“New York is poised to lead the nation in recognizing child marriage as a human rights violation,” said Sonia Ossorio, president of the National Organization for Women of New York. “Governor Cuomo has been very clear that child marriage is a scourge on the values we hold dear in New York. It’s not a surprise that he will be signing into law the strongest protections in the nation. We urge the rest of the country to follow suit.”

“Child marriage is a human rights violation that fosters gender inequality and exploitation and whose victims are three times more likely to suffer domestic violence, are much less likely to complete their education and are not able to bring divorce or annulment in their own names,” said Hon. Judy Harris Kluger, Executive Director of Sanctuary for Families. “Sanctuary for Families has seen the deleterious effect it has had on our clients. We thank Assemblywoman Paulin and Senator Lanza for their leadership and applaud the New York State Legislature’s swift action to halt this unacceptable and outmoded practice. Marriage is rightfully a milestone of adulthood, not childhood.”

Andrew Lanza sponsored the bill in the Senate.

 

 

 

 

 

My FOIL Bill Passed By Senate, Sent To Governor

I am pleased to announce that A.2750-A/S.2392-A, legislation I authored, was passed by the New York State Senate this week and will now be sent to Governor Andrew Cuomo to be signed into law.

The bill would award attorney’s fees to a prevailing party who has gone to court to challenge an agency’s refusal to provide records requested under the Freedom of Information Law (FOIL). The time and cost involved in these court proceedings can be staggering for individuals, and may deter them from pursing legal action to compel agencies to provide the records. This bill would encourage agencies to comply with FOIL in order to avoid potentially paying the attorney’s fees for prevailing individuals who challenge the agency in court.

Very often, the time and effort involved in getting a FOIL request fulfilled is trying enough. A person petitioning an agency through FOIL shouldn’t have the added expense of a lengthy court proceeding as well.

This bill establishes a two-tiered approach. In court cases where an agency failed to respond to a person’s request for records or appeal within the allowable time, the court may require the agency to pay for a person’s attorney’s fees if the person prevails in court. In cases where an agency denied an individual’s request for records and the court finds that there was no reasonable basis for the denial, the court must order the agency to pay the individual’s attorney’s fees if that individual prevails in court.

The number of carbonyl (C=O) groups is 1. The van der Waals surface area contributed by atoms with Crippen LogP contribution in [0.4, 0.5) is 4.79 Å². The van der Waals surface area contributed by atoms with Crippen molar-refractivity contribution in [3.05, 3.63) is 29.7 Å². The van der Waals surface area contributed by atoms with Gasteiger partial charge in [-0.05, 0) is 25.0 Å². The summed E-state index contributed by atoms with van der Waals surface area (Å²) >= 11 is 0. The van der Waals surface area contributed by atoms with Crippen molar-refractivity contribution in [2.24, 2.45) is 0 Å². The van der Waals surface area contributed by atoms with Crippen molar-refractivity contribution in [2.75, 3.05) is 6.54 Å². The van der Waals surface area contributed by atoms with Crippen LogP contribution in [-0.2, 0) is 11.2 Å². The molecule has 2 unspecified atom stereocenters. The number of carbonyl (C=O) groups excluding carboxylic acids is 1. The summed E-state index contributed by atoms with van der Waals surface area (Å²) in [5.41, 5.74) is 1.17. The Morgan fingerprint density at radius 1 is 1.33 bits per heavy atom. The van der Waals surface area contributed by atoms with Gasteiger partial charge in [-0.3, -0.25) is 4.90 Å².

The Committee on Open Government recommended this two-tiered approach in its 2016 annual report.

The bill is sponsored by Patrick Gallivan in the Senate.

My Bill Exempting Sex Trafficking Victims From Providing DNA Samples Passed By The New York State Assembly and Sent To The Senate

I am pleased to announce that A.1030, legislation I authored, was passed by the New York State Assembly on Monday and will now be sent to the New York State Senate. The bill would exempt victims of sex trafficking from providing a DNA sample to be included in the State’s DNA criminal offender database.

New York State has been on the forefront in recognizing that commercially sexually exploited individuals are victims of human trafficking and should not be treated as criminals. I am one of the leading advocates to end human trafficking and have authored several pieces of legislation, including the Trafficking Victims Protection and Justice Act, to hold traffickers and buyers accountable and get help to trafficking victims who are trapped in the vicious cycle of human trafficking.

This legislation will exclude from the definition of a designated offender a person convicted of prostitution or loitering for the purpose of engaging in prostitution or a person whose participation in an offense the court determines was a result of having been a sex trafficking victim under New York or federal law. By making clear that these persons are not designated offenders, the victims will not be required to provide upon conviction a DNA sample that would be included in the state DNA identification database.

These individuals are victims, forced into a life of exploitation and abuse. They have come into our criminal justice system by virtue of their enslavement at the hands of their traffickers. Their basic human rights have already been violated by their traffickers; we cannot compound the further violation of their rights by requiring a DNA sample.

The bill is sponsored by Andrew Lanza in the Senate.